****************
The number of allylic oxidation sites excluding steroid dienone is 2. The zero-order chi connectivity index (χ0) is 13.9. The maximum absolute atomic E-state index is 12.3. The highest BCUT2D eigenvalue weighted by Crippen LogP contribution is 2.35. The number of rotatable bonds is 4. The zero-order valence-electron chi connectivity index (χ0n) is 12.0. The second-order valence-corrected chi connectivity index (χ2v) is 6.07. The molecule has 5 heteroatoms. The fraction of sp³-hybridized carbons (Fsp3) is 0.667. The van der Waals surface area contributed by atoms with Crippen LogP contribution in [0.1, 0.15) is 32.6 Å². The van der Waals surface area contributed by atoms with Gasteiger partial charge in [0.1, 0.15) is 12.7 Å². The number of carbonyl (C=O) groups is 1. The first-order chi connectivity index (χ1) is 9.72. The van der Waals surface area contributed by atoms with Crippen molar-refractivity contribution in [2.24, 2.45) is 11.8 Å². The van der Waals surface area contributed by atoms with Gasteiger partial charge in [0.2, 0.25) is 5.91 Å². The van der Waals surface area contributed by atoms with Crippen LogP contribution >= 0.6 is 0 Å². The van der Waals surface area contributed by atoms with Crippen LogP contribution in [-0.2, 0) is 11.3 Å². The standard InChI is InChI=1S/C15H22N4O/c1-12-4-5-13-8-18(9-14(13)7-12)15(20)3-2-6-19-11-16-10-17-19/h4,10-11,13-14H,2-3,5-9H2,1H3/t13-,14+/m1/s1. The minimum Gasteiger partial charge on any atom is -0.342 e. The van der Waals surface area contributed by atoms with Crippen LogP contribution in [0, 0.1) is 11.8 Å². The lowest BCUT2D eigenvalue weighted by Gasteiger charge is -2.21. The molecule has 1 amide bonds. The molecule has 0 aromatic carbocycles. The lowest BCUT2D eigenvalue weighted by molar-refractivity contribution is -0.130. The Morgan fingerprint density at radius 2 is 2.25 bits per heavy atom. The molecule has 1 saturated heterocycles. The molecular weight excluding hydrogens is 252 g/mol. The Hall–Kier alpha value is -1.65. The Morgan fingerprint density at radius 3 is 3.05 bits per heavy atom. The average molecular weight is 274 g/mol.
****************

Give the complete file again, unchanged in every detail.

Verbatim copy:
The number of allylic oxidation sites excluding steroid dienone is 2. The zero-order chi connectivity index (χ0) is 13.9. The maximum absolute atomic E-state index is 12.3. The highest BCUT2D eigenvalue weighted by Crippen LogP contribution is 2.35. The number of rotatable bonds is 4. The zero-order valence-electron chi connectivity index (χ0n) is 12.0. The second-order valence-corrected chi connectivity index (χ2v) is 6.07. The molecule has 5 heteroatoms. The fraction of sp³-hybridized carbons (Fsp3) is 0.667. The van der Waals surface area contributed by atoms with Crippen LogP contribution in [0.1, 0.15) is 32.6 Å². The van der Waals surface area contributed by atoms with Gasteiger partial charge in [0.1, 0.15) is 12.7 Å². The number of carbonyl (C=O) groups is 1. The first-order chi connectivity index (χ1) is 9.72. The van der Waals surface area contributed by atoms with Crippen molar-refractivity contribution in [2.24, 2.45) is 11.8 Å². The van der Waals surface area contributed by atoms with Gasteiger partial charge in [0.2, 0.25) is 5.91 Å². The van der Waals surface area contributed by atoms with Crippen LogP contribution >= 0.6 is 0 Å². The van der Waals surface area contributed by atoms with Crippen LogP contribution in [-0.2, 0) is 11.3 Å². The standard InChI is InChI=1S/C15H22N4O/c1-12-4-5-13-8-18(9-14(13)7-12)15(20)3-2-6-19-11-16-10-17-19/h4,10-11,13-14H,2-3,5-9H2,1H3/t13-,14+/m1/s1. The minimum Gasteiger partial charge on any atom is -0.342 e. The van der Waals surface area contributed by atoms with Crippen LogP contribution in [0, 0.1) is 11.8 Å². The lowest BCUT2D eigenvalue weighted by Gasteiger charge is -2.21. The molecule has 1 amide bonds. The molecule has 0 aromatic carbocycles. The lowest BCUT2D eigenvalue weighted by molar-refractivity contribution is -0.130. The Morgan fingerprint density at radius 2 is 2.25 bits per heavy atom. The molecule has 1 saturated heterocycles. The molecular weight excluding hydrogens is 252 g/mol. The Hall–Kier alpha value is -1.65. The Morgan fingerprint density at radius 3 is 3.05 bits per heavy atom. The average molecular weight is 274 g/mol.